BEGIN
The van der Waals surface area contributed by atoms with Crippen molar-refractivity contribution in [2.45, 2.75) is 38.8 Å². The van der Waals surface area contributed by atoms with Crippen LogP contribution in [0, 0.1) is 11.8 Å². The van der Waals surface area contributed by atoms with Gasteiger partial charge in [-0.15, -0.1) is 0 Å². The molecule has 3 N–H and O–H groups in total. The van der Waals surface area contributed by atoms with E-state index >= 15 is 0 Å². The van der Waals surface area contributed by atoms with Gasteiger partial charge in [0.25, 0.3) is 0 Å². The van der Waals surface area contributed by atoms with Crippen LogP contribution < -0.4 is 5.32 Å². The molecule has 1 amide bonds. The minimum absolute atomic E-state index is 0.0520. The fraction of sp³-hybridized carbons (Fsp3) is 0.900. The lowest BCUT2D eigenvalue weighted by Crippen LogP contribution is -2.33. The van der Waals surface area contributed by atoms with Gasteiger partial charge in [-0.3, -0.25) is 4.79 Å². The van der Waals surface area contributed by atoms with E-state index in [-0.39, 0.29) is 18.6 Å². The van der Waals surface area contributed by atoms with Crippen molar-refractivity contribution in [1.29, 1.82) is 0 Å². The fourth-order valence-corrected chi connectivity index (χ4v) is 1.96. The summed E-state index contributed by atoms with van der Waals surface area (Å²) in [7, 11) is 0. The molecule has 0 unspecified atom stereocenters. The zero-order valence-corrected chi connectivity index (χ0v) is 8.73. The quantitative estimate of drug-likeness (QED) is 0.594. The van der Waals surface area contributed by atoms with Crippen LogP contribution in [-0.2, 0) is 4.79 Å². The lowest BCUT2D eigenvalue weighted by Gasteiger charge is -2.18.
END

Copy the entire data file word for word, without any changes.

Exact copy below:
The van der Waals surface area contributed by atoms with Crippen molar-refractivity contribution in [2.45, 2.75) is 38.8 Å². The van der Waals surface area contributed by atoms with Crippen LogP contribution in [0, 0.1) is 11.8 Å². The van der Waals surface area contributed by atoms with Gasteiger partial charge in [-0.15, -0.1) is 0 Å². The molecule has 3 N–H and O–H groups in total. The van der Waals surface area contributed by atoms with E-state index >= 15 is 0 Å². The van der Waals surface area contributed by atoms with Gasteiger partial charge in [0.25, 0.3) is 0 Å². The van der Waals surface area contributed by atoms with Crippen LogP contribution < -0.4 is 5.32 Å². The molecule has 1 amide bonds. The minimum absolute atomic E-state index is 0.0520. The fraction of sp³-hybridized carbons (Fsp3) is 0.900. The lowest BCUT2D eigenvalue weighted by Crippen LogP contribution is -2.33. The van der Waals surface area contributed by atoms with Gasteiger partial charge in [-0.3, -0.25) is 4.79 Å². The van der Waals surface area contributed by atoms with E-state index in [-0.39, 0.29) is 18.6 Å². The van der Waals surface area contributed by atoms with Crippen molar-refractivity contribution in [1.29, 1.82) is 0 Å². The fourth-order valence-corrected chi connectivity index (χ4v) is 1.96. The summed E-state index contributed by atoms with van der Waals surface area (Å²) in [7, 11) is 0. The molecule has 0 unspecified atom stereocenters. The zero-order valence-corrected chi connectivity index (χ0v) is 8.73. The quantitative estimate of drug-likeness (QED) is 0.594. The van der Waals surface area contributed by atoms with Crippen LogP contribution in [-0.2, 0) is 4.79 Å². The lowest BCUT2D eigenvalue weighted by Gasteiger charge is -2.18.